How I stopped trying to be a “music critic” & learned to love lame music.

Dear Readers, once upon a time, in a state far away, I was a high school kid full of ambition. I discovered that I loved to write at early age but I didn’t really get into journalism until the summer after eighth grade. I was encouraged by my mother to submit an application to the now-defunct Teen Star, the weekly section of The Kansas City Star written for teens, by teens. I didn’t really think I had a shot because I knew they would be receiving applications for all over the metropolitan area and surely there would be older, more experienced writers who would be chosen over me. I hadn’t even finished high school! I wrote a short piece in which I interviewed my three best friends about our hopes and fears for starting high school as freshmen in the coming fall and mailed it in. To my surprise, I got the call a few weeks later and I was on the advisory board! The first time the group get together, I was given my first assignment: I was to review a Goo Goo Dolls concert* (opening acts: Sugar Ray and Fastball). Obviously, 13-year-old me was stoked.
Over the course of my four years at the Star, I carved out a niche for myself as a music/entertainment writer, penning album and concert reviews and interviewing bands. I aggressively sought out The Next Big thing in music and this was before there were an myriad of music blogs to peruse. I subscribed to several music magazines, consumed an ungodly amount of MTV and VH1; thankfully, this was when they were known for actually playing music (and awesome animation, but I digress) and listened to recommendations of and traded mix CDs with my way hipper friends. I became “that person” (there’s one in every group) who always knew what song was on the radio and could rattle off obscure music trivia. I accumulated free records, got talk and hang out with to some of my favorite artists (at the time… how else would I explain an autographed photo of myself with John Mayer?) and attend shows (and in one instance eight haunted houses over the course of two nights) – and people were actually paying me for this (this was back when newspapers were still making money and people actually read them)! I thought ‘This is it! I’ve found my calling! I’m moving to New York and writing for SPIN or Rolling Stone!’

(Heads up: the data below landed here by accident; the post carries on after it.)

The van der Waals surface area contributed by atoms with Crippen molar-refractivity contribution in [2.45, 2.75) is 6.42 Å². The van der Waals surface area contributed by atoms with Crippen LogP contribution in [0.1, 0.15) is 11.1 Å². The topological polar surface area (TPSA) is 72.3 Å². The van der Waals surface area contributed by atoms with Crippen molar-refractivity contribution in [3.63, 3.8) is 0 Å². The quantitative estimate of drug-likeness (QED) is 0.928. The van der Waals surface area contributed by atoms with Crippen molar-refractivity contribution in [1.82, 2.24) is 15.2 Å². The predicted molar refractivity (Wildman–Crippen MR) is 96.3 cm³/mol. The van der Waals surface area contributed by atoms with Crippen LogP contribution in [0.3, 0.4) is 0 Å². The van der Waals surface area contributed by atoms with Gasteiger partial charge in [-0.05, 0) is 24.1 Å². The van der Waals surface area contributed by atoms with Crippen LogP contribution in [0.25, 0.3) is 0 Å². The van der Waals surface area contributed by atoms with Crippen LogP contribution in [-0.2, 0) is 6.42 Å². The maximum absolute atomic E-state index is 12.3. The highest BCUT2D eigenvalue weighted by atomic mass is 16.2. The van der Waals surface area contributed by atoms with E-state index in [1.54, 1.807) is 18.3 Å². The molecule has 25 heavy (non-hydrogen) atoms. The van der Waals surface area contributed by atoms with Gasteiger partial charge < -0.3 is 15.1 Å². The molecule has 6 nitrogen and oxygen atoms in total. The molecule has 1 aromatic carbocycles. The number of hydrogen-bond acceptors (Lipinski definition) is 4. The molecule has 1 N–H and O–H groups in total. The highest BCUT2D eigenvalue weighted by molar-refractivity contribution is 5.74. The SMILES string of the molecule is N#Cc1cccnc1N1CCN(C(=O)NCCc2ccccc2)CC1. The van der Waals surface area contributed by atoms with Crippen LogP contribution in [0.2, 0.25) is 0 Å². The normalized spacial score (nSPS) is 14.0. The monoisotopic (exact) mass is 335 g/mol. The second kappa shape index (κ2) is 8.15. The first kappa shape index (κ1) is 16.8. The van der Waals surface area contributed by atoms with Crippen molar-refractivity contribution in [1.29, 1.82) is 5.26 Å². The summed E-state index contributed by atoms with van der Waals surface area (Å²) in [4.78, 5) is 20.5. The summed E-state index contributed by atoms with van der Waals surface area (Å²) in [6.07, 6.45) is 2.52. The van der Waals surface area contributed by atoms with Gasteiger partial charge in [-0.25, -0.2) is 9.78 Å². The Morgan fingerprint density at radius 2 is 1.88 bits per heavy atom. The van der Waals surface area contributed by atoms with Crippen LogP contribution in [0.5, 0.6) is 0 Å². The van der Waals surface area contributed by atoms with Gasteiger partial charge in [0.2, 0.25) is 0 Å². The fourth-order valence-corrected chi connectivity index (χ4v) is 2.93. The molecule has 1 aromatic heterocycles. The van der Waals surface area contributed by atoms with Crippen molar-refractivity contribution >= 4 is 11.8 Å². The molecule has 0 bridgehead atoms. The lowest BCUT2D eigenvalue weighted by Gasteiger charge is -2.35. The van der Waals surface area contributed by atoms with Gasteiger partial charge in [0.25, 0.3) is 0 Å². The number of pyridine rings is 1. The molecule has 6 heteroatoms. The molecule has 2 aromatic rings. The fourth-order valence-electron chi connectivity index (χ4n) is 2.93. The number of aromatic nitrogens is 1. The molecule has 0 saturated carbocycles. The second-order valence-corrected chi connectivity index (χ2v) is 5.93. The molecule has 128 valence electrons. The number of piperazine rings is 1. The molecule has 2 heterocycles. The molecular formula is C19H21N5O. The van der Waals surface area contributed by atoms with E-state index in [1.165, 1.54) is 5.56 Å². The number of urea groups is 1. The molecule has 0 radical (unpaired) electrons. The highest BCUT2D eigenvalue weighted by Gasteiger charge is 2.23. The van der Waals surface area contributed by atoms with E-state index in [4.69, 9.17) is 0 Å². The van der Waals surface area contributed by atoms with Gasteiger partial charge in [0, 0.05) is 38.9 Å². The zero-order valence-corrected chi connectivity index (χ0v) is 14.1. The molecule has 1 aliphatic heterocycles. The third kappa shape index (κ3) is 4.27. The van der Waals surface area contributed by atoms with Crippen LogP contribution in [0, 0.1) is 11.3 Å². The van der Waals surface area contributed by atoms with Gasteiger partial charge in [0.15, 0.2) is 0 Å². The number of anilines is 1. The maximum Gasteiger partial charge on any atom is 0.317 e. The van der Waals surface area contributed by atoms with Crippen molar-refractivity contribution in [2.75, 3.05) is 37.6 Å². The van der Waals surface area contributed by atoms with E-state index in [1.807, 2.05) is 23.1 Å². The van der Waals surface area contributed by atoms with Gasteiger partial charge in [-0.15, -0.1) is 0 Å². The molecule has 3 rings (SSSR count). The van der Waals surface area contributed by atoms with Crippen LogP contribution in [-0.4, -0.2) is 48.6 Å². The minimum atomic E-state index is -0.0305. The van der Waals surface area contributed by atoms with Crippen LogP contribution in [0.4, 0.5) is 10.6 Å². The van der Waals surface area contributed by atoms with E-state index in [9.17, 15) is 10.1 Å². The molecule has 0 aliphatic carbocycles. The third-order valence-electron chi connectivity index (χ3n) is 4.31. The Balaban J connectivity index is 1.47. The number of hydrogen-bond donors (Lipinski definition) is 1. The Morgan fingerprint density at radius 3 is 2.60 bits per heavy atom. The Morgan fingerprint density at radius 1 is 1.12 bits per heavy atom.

And then, of course, life happened. After high school graduation, ended up at a state school in the Midwest instead of prestigious private school in NYC or LA. I still pursued that journalism degree and was going to take on the world on the world as soon as got my B.A. but then I had to drop out. I had started making trips to SXSW as a tourist every year, thinking maybe some of the magic would rub off on me and I’d be inspired to return to school and live out my Almost Famous fantasy. But slowly my interest in always knowing what the latest indie band on the verge of blowing up waned, moreso after I moved to Austin. I started attending SXSW more for the experience with friends (not to mention the free swag and drinks) than discovering new music. I watched as magazines struggled and folded as music blogs started to take off. MTV and VH1 quietly phased out the music portions of their programming. There were too many genres and subgenres to decipher and too many side projects and solo projects to keep up with. I stopped caring if it was cool to listen to what was on my iPod and just listened to what I liked. It wasn’t fun anymore, it just got to be exhausting.